I remember watching in awe in the pre-dawn darkness, as the bright lights illuminated the vineyard and the team of pickers moved with alacrity up and down the rows of vines. With incredible dexterity, they cut the clusters of grapes from the canes with sharply curved knives in rapid-fire motion, so that the bunches dropped cleanly into the plastic bins at their feet. The men, paired in groups of two, worked on alternate rows as a tractor moved down the middle between them. There was lots of good-natured chatter, and the team occasionally broke into song as they moved rapidly down lines of vines.

Two vineyard workers with their haul.
Kelly J. Hayes/Courtesy photo

Once each bin was filled with 35 to 50 pounds of grape clusters, the men lifted them high on their shoulders and dumped them into the trailer that trailed the tractor. As the first group made their deposit, the second group of two scurried ahead and began to cut more clusters. It was clear that there was order and a strategy to the process.

As I tried to keep up, I kept stumbling on the residue of vines that had fallen in my path. I did not cut myself with my cleaver, but it was only because I moved so slowly as to make sure that I would not do so. By the time I cut the clusters from the first vines, the team had already moved to the next row, laughing and speaking (I am sure about me) in Spanish. With a row completed, I raced to the tractor only to drop about a third of my bin on the ground. More laughter ensued. And by the end of about three rows, my hands and back were so sore that I was both hobbled and humbled.

The point is that this is what it takes to hand-pick grapes for premium wines. A lot of precise, elegant, and hard work. It is as much a skill as that possessed by any farm worker and one that is greatly admired by those winemakers who employ the teams who make the harvest happen.

And it is not just in the Napa Valley where this takes place. At this exact moment, there are workers toiling in France, Italy, Germany, China, and anywhere in the Northern Hemisphere where fine wine is made. These workers are frequently people of color. Immigrants who come for work and to make some money. Over time, some find full-time employment in the wine industry, but those are the lucky ones. For most, it is to line up and do as you are told.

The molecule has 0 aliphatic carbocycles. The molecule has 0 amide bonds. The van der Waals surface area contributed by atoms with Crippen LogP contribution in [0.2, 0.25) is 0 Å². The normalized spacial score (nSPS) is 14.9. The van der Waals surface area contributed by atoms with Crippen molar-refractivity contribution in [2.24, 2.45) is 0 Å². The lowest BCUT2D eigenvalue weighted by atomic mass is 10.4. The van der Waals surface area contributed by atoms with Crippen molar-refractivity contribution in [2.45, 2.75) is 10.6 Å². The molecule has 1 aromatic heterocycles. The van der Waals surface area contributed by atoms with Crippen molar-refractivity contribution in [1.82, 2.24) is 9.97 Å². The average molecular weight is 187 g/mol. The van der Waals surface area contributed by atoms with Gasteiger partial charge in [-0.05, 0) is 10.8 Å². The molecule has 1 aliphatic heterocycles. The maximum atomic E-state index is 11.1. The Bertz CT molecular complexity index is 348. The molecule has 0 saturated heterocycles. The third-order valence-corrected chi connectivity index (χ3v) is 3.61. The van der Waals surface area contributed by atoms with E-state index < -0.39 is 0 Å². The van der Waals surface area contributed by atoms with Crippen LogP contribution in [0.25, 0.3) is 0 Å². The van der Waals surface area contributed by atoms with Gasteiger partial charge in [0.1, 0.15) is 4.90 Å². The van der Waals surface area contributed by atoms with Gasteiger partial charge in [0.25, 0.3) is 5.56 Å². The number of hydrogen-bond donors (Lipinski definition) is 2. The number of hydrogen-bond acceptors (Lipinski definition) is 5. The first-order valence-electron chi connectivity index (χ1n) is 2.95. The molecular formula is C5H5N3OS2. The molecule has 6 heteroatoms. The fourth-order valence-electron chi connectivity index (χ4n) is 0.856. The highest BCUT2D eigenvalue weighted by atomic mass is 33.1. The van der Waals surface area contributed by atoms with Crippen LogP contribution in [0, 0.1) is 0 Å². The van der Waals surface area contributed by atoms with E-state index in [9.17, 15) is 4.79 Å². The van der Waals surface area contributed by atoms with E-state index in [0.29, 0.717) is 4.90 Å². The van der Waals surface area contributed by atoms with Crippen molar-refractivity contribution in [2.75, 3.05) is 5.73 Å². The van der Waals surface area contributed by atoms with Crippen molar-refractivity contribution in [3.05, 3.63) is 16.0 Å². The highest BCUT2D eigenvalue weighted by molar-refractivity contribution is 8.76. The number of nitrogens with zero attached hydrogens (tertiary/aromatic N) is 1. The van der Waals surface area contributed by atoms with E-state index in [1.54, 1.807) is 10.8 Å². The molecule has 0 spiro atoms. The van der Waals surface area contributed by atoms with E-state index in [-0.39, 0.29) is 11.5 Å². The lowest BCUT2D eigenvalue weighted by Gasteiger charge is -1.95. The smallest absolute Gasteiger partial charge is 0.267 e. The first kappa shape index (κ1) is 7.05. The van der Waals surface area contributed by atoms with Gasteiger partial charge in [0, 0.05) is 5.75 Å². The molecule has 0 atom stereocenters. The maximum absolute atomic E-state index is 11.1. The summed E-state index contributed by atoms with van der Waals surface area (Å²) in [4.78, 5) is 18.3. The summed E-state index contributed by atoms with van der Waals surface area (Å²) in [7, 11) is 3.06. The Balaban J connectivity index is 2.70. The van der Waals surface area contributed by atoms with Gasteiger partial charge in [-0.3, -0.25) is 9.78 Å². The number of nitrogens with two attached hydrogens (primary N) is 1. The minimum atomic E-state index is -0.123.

So it is that each year, I try to write a column that pays homage to these oft-forgotten workers who are literally the backbone of the wine industry. They don’t make the wine, but without them, there would be no wine made.

So once again, let’s think about some of the lyrics in the Stones’ song, “Salt of the Earth.”

Let’s drink to the hard-working people

Raise your glass to the good and the evil

Say a prayer for the common foot soldier

Spare a thought for his back-breaking work

Say a prayer for his wife and his children

Let’s drink to the salt of the earth.



Klinker Brick Winery 2019 “Old Vine Zinfandel” Lodi

Lodi, in Central California is also experiencing a late harvest. I was looking for something with a bit of heft to go with pepperoni and mushroom pizza from New York Pizza when I stumbled upon this old friend. Klinker Brick is a family-owned winery that produces Zinfandel wines with power substance and balance from vineyards that were planted by generations past. This wine was from a cool-ish vintage in 2019 that allowed the Felten Family, makers of the wine, to leave the clusters on the vine a little longer, “coaxing out the rich fruit flavors without losing acidity.”

The ancient vines, some from blocks planted a century ago, produced a dense, fruit-driven wine that popped with the pepperoni. Mission accomplished.

Klinker Brick Zinfandel.
Courtesy photo
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WineInk: Harvest Season

Each day since that initial pick the vineyards of Napa have seen an uptick of activity as different varieties of grapes reach ripeness and winemakers alert their teams of pickers that the time is nearly right to drop the clusters from the vines and get them into wineries.

See more